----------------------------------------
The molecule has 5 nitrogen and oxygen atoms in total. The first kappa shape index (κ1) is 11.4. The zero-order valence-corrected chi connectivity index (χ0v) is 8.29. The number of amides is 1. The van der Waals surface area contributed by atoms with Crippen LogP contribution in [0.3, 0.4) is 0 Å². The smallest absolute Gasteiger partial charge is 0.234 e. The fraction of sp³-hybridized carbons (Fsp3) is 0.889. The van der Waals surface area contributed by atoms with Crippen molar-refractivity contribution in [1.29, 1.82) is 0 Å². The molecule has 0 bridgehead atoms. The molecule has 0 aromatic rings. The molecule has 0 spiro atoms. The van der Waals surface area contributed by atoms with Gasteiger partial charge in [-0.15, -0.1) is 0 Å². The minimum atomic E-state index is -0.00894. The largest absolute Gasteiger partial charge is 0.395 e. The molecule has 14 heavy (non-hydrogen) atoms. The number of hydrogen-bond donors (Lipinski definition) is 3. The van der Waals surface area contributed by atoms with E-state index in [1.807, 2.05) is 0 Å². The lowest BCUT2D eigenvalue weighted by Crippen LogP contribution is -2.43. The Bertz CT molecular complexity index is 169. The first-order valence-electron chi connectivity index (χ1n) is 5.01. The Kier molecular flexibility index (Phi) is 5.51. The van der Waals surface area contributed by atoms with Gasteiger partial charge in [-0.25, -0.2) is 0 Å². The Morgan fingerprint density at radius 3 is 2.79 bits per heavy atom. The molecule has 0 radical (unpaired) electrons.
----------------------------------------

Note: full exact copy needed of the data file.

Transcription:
The molecule has 5 nitrogen and oxygen atoms in total. The first kappa shape index (κ1) is 11.4. The zero-order valence-corrected chi connectivity index (χ0v) is 8.29. The number of amides is 1. The van der Waals surface area contributed by atoms with Crippen LogP contribution in [0.3, 0.4) is 0 Å². The smallest absolute Gasteiger partial charge is 0.234 e. The fraction of sp³-hybridized carbons (Fsp3) is 0.889. The van der Waals surface area contributed by atoms with Crippen molar-refractivity contribution in [1.29, 1.82) is 0 Å². The molecule has 0 bridgehead atoms. The molecule has 0 aromatic rings. The molecule has 0 spiro atoms. The van der Waals surface area contributed by atoms with Gasteiger partial charge in [-0.15, -0.1) is 0 Å². The minimum atomic E-state index is -0.00894. The largest absolute Gasteiger partial charge is 0.395 e. The molecule has 14 heavy (non-hydrogen) atoms. The number of hydrogen-bond donors (Lipinski definition) is 3. The van der Waals surface area contributed by atoms with E-state index in [1.807, 2.05) is 0 Å². The lowest BCUT2D eigenvalue weighted by Crippen LogP contribution is -2.43. The Bertz CT molecular complexity index is 169. The first-order valence-electron chi connectivity index (χ1n) is 5.01. The Kier molecular flexibility index (Phi) is 5.51. The van der Waals surface area contributed by atoms with Gasteiger partial charge in [-0.25, -0.2) is 0 Å². The Morgan fingerprint density at radius 3 is 2.79 bits per heavy atom. The molecule has 0 radical (unpaired) electrons.